Some extensions add functionality you might want to keep when exporting a notebook to another format using nbconvert.

There are several parts to customize nbconvert output:
  • Preprocessors to change content before conversion to another format
  • Postprocessors to change content after conversion to another format
  • Exporters to actually do the conversion to another format
  • Templates provide customization using Jinja without writing an exporter


Generic documentation for preprocessors can be found at nbconvert.readthedocs.io/en/latest/api/preprocessors.html.

Retaining Codefolding

class jupyter_contrib_nbextensions.nbconvert_support.CodeFoldingPreprocessor(**kw)

nbconvert Preprocessor for the code_folding nbextension.

Folds codecells as displayed in the notebook.

The preprocessor is installed by default. To enable codefolding with NbConvert, you need to set the configuration parameter NbConvertApp.codefolding=True. This can be done either in the jupyter_nbconvert_config.py file:

c.NbConvertApp.codefolding = True

or using a command line parameter when calling NbConvert:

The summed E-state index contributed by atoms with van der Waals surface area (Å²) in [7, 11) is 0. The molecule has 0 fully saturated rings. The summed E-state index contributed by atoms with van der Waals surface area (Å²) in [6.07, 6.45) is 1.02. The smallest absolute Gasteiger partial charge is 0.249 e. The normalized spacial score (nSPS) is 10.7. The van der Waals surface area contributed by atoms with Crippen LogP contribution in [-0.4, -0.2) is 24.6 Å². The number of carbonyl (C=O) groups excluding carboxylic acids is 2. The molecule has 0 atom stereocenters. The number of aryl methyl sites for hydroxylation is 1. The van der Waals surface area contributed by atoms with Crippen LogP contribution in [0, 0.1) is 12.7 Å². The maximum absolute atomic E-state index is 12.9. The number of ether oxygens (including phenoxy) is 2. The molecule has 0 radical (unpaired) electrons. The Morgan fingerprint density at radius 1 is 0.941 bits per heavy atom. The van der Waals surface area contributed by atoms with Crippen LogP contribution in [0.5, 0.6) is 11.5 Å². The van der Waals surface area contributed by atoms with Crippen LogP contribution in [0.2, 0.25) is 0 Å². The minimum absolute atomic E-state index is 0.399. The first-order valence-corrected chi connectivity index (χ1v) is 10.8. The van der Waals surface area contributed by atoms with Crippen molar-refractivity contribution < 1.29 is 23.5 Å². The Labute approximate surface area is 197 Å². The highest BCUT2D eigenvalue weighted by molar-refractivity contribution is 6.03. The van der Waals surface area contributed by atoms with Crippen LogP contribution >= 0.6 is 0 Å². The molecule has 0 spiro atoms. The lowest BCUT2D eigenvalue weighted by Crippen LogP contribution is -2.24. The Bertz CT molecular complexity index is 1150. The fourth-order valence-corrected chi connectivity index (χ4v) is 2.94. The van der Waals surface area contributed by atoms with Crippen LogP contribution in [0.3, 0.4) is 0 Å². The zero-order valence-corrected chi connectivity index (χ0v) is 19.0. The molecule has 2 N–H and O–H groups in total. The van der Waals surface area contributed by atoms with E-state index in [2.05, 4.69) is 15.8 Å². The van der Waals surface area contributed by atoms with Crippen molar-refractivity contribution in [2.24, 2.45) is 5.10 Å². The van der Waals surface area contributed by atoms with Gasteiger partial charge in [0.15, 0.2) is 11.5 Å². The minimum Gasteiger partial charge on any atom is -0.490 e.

$ jupyter nbconvert --to html --NbConvertApp.codefolding=True mynotebook.ipynb

Retaining Highlighting

class jupyter_contrib_nbextensions.nbconvert_support.HighlighterPreprocessor(**kw)

nbconvert Preprocessor for the highlighter nbextension.

The preprocessor replaces highlighter html tags in markdown with a “neutral” text version, which enables markdown conversion of text included in the data field, command or environment. Then the neutral text is translated into LaTeX/html output by the corresponding HighlighterPostProcessor.

For example the highlighter-created markdown

<span class="mark"> *text* </span>

is translated for html conversion into:

!oph!span class="mark"!clh! *text* !oph!/span!clh!

or for LaTeX conversion is translated into:

!sl!highlighta!op! *text* !cl!

Evaluating code in Markdown (PyMarkDown)

class jupyter_contrib_nbextensions.nbconvert_support.PyMarkdownPreprocessor(**kw)